When you like something, it’s natural to learn as much as you can about it. Readers who admire “No-No Boy” by John Okada (1957) will therefore embrace the new anthology “John Okada: The Life & Rediscovered Work of the Author of No-No Boy,” edited by Frank Abe, Greg Robinson and Floyd Cheung (University of Washington, Seattle, 2018).
“No-No Boy” is often described as the definitive “Nisei Novel” and the “Great Japanese American Novel.” This new anthology makes the case for what Okada’s fans have known all along, that “No-No Boy” is one of the greatest American novels of the 20th century.
Its protagonist, Ichiro Yamada, returns home to Seattle after war’s end from a federal prison where has had been incarcerated for draft evasion. He is broken and he sees physically and emotionally broken people around him, the Japanese Americans who have spent the war years in concentration camps and military service.
He is full of rage and pain, struggles to understand and make his way in post-war America. His suffering has left him unable to accept the consolations of what would at one time may have been an ordinary life: he rejects opportunities for gainful employment and for lasting relationships that could have been fulfilling.
The best piece is the biographical essay by Frank Abe, “An Urgency to Write.” The episodes recounted from Okada’s life, the recollections of his family and acquaintance very much create the picture of someone passionate from an early age about literary creation and finding a unique voice and vision of the world. His history confirms for me how literary his outlook really was, even when forced to make his living at non-literary jobs and to devote his time to being a good husband, father, co-worker.
How tantalizing to consider what it must have been like for someone with his sensibilities to be living in New York when he did; some of the best American writing was going on there at the time. And how important it was for him to be able to leave that behind, to live in the “normalcy” of Detroit to be able to construct much of his book.
That his outlook was so literary tends to confirm my view that nothing in his novel was placed there by chance or without being intended to further a specific literary strategy. He knew exactly how Japanese American readers respond to the phrases “No-No” and “No-No Boy.” There are events in Okada’s life story that are reflected in the structure of “No-No Boy,” a circular tour, beginning and ending in Seattle (just as his time in relocation and federal prison is itself a circular tour) before gaining a glance of what he will do with the rest of his life.
A lot of people die in the 220 pages of “No-No Boy”; there are a lot of “no’s” in the story. Each death, even the death of people he admires, he recognizes as a path that he can’t follow. There are no easy or complete resolutions or reconciliations.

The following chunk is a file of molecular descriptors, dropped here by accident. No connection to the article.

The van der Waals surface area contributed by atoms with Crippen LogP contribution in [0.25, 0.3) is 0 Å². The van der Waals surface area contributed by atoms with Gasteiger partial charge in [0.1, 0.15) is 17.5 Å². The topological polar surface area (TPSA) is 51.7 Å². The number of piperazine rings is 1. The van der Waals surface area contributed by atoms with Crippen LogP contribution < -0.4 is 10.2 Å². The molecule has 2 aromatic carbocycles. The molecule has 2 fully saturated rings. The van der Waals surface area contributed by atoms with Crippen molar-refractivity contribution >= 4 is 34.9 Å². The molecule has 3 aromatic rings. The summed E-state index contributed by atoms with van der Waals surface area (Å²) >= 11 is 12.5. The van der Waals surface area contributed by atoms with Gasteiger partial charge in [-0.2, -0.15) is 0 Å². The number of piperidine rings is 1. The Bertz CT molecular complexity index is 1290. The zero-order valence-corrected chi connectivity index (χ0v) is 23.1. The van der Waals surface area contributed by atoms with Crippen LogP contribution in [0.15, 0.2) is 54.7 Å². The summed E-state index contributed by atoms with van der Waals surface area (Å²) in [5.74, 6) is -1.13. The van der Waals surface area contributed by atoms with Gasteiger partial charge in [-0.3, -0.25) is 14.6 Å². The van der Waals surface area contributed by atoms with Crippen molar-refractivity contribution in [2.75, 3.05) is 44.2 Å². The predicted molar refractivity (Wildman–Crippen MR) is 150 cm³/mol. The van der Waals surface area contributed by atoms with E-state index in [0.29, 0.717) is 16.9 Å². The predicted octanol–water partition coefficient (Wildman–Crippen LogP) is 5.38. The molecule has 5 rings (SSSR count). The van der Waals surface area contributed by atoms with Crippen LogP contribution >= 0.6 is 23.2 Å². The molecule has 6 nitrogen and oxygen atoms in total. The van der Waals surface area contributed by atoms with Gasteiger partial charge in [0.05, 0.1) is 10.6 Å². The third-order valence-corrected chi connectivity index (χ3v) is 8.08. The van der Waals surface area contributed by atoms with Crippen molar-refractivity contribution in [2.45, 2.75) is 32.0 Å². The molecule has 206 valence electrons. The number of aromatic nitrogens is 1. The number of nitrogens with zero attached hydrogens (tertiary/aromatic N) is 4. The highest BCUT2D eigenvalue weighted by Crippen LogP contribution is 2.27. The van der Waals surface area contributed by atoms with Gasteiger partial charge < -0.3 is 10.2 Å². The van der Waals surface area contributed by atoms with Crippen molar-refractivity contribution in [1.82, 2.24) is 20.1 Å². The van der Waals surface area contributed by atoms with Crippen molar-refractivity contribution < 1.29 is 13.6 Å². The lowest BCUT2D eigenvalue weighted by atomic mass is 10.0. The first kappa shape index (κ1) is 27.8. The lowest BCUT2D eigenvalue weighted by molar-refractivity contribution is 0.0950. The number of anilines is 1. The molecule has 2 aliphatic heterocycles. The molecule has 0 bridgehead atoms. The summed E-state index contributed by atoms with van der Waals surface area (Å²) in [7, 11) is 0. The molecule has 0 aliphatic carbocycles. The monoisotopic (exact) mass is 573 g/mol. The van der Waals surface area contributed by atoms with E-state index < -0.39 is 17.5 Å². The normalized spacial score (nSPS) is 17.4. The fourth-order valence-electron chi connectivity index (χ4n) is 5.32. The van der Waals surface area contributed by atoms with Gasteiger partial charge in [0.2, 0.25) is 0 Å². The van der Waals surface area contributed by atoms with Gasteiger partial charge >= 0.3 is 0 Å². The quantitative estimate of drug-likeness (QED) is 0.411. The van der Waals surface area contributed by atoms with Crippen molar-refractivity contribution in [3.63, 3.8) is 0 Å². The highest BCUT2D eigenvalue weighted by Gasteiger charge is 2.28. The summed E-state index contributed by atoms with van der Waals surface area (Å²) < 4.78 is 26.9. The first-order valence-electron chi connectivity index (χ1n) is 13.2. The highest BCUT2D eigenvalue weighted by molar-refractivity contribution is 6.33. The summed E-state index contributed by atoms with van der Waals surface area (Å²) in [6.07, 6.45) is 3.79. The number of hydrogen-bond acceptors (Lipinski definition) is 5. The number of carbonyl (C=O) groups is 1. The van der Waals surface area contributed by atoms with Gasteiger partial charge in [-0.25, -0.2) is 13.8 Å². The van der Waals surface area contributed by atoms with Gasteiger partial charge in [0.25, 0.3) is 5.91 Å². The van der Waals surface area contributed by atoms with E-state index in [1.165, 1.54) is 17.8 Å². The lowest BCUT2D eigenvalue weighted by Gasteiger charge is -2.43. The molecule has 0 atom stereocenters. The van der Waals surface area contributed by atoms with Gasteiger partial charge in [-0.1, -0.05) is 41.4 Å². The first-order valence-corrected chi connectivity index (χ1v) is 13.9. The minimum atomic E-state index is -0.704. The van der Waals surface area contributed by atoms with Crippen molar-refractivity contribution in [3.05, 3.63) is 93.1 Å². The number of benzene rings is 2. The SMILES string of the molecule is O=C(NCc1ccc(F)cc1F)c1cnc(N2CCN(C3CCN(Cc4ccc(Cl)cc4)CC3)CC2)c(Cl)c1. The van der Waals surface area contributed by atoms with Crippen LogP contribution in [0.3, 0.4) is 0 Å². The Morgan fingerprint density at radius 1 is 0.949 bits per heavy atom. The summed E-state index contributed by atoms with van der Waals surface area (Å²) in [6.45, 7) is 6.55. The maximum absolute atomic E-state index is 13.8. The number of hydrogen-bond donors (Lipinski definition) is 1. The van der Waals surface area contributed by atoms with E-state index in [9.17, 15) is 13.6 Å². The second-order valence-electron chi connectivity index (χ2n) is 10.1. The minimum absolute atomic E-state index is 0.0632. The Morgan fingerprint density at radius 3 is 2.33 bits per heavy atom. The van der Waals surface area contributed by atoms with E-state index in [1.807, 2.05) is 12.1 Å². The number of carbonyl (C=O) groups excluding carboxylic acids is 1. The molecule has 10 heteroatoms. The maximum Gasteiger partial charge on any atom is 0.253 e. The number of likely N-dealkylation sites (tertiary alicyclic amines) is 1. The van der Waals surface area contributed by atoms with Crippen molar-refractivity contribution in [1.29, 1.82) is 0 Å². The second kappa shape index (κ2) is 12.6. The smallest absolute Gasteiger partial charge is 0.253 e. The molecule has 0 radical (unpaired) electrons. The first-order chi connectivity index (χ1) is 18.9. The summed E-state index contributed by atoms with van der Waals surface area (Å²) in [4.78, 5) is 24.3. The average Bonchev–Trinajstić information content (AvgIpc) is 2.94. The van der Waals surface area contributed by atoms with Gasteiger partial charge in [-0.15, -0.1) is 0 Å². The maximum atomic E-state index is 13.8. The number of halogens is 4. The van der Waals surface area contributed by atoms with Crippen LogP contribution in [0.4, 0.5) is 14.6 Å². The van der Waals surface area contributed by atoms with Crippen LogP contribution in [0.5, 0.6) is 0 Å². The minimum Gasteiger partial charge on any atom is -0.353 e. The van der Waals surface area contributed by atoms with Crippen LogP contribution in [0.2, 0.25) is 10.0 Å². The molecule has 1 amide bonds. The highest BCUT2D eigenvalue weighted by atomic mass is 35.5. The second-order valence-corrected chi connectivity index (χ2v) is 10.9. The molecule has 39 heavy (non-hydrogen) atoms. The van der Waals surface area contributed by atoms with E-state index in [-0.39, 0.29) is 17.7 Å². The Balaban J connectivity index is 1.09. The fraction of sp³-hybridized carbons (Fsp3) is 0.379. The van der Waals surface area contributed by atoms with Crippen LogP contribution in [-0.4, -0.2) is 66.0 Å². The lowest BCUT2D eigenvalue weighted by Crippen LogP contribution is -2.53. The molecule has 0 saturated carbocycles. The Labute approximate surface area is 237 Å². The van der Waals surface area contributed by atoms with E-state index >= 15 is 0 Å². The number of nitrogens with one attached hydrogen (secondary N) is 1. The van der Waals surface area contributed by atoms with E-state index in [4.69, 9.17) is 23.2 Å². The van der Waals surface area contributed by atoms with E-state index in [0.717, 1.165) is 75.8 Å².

But Ichiro recognizes that merely leaving a concentration camp or a federal prison does not make you free, that you have to make decisions about your life and execute them if you truly hope to get past the barbed-wire fences and jail bars of the soul and mind.
Of the other pieces in the anthology, I like Stephen Sumida’s the best. His thoughts about “No-No Boy” come from his close reading and analysis of the actual text of the novel; he is not looking at it the through the lenses of any particular theory or approach to literary criticism or history.
Jeffrey Yamashita’s article reviews critics who have done just that, all the “schools” of thought on literature created by ethnic and historically oppressed minorities — interesting, but making me think I made the right decision for myself not to accept the offer of a graduate school fellowship and admission to a Ph.D. program I received when I was a senior in college.
The anthology includes previously unknown and unpublished short works by Okada, sure to satisfy the hunger of readers who wish desperately that he had been able to complete a second novel before his death at the age of 47.
I have been reading and re-reading all the pieces in this anthology. And as good literary criticism always makes a reader want to return to the subject of the analysis, I’ve gone back and re-read many passages of “No-No Boy.” I envy those who may be inspired by Abe’s anthology to read Okada’s “No-No Boy” for the very first time.
Gerald Masahiro Sato has been an attorney for more than 40 years, the last 20 with the Office of the City Attorney of Los Angeles. He worked with National Coalition for Redress/Reparations in winning redress and successfully represented Japanese American individuals whose claims for redress under the Civil Liberties Act of 1988 had been rejected by the U.S. Department of Justice. He can be reached at firstname.lastname@example.org.
A book event for “John Okada: The Life and Rediscovered Work of the Author of No-No Boy” will be held on Saturday, Feb. 2, from 2 to 4 p.m. at the Japanese American National Museum, 100 N. Central Ave., Little Tokyo. Discussion with co-editors Frank Abe and Greg Robinson, moderated by Brian Niiya of Densho, will be followed by a book-signing. The book is available at the JANM Store (https://janmstore.com/products/john-okada). Free but RSVPs recommended. Info: (213) 625-0414, www.janm.org